Chiseled with a rare type of decor on the base, and with two Islamic inscriptions.
Probably 19th century
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A south Indian pierced iron elephant goad or ankus. Such hooks are used by the mahout (the keepers, trainers and drivers of elephants) to control elephants. The elephant was a huge beast, only those of considerable wealth could afford elephants and thus the ankus also served as a status symbol.
Their importance is underscored by the fact that the best example of South Indian metalwork known in the world is not a sword, but an ankus. Now in the Bostom Museum of Fine Arts, accession number 1995.11.
Made with a thick double-edged point, with openwork center panel. To one side protrudes a recurved hook, also with reinforced thickened tip. Edges and blade surface of the hook are all engraved with palmate motifs. The center panel is elaborately pierced and chiseled. Its decoration consists of fantastic designs of various animals, mythical and existing, some morphed together. Two parakeets in the top and two elephant heads can be made out. Another pair of animals is dog-like, while the last pair resemble two makara.
The tapering steel handle is divided into sections by means of five ribs. The pommel consists of a brass butt piece in the shape of a stylized tiger's head from whose mouth emerges another dog-like creature.
This piece is part of an illustrious group of very similar pieces:
One was owned by the famous William Ockelford Oldman of London who sold it to George C. Stone, who published it in his "Glossary" and bequeathed it to the Metropolitan Museum in New York, where it remains under accession number 36.25.1868. The piece has been on loan to the Victoria & Albert Museum for the exhibit: "Maharaja: the splendour of India's royal courts" which ran from October 2009 - January 2010.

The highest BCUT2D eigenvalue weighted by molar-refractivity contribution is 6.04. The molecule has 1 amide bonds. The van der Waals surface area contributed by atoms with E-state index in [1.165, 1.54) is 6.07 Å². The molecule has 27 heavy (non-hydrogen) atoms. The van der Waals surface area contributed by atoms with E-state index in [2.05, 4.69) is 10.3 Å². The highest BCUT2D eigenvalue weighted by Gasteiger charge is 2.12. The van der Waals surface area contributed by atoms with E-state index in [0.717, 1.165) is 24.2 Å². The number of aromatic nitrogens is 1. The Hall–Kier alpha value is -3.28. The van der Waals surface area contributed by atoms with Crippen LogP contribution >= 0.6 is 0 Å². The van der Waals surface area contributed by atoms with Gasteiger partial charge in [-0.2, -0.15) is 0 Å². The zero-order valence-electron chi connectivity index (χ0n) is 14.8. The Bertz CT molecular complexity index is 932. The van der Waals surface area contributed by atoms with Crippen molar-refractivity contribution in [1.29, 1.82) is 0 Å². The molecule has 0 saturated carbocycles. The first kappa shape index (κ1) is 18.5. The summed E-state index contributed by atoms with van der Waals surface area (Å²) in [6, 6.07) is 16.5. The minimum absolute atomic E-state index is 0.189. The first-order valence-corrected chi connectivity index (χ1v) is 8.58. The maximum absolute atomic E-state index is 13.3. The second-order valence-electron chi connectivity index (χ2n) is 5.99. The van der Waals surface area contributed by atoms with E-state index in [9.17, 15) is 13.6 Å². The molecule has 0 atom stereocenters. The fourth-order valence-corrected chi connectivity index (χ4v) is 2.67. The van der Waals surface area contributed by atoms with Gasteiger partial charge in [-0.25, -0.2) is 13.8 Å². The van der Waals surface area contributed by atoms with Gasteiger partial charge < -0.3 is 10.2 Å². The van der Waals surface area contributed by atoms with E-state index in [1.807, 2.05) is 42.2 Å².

This piece is cataloged as 17th century.
The Walters Art Museum
Another example was in the Lockwood De Forest Collection. Acquired by Henry Walters in 1922, who bequeathed it to the Walters Art Museum, 1931. It remains there under accession number 23102.
This piece is also cataloged as 17th century.
This piece is cataloged as 17th - 18th century.
National Galleries of Australia
Our final museum reference piece is another remarkably similar piece that was donated to the National Galleries of Australia by Elaine and Jim Wolfensohn. Wolfensohn is economist, investment banker and former ninth president of the World Bank Group. See it here.
This piece is cataloged as being from the 19th to early 20th century.
Two ankus compared.
Left: Metropolitan Museum, New York, accession number 36.25.1868.
Right: This example.
Attribution & dating
As for dating, most museums date their to the 17th century but I cannot find any reason why it would be that old. It seems more likely to me that they were 19th-century pieces, made to be carried during official assemblies and/or parades. They are all notably shorter than most practical ankus which leads one towards a more ceremonial rather than practical function.
Wearing this ankus possibly conveyed a certain status. Elephants were expensive, and dangerous assets in the field. Those who managed to train and control them well were of considerable importance. Elephant trainers were often trusted with important tasks during processions, hunting, and warfare. These under-sized ankuses may have been emblems of rank carried by such persons when not on the elephant, for example when assembling in a durbar, a public official reception.
Excellent condition. No damage. Only some age-related staining and pitting.
A nice example of an elephant goad or ankus, part of a group of remarkably similar pieces that are now spread over a number of notable museums.
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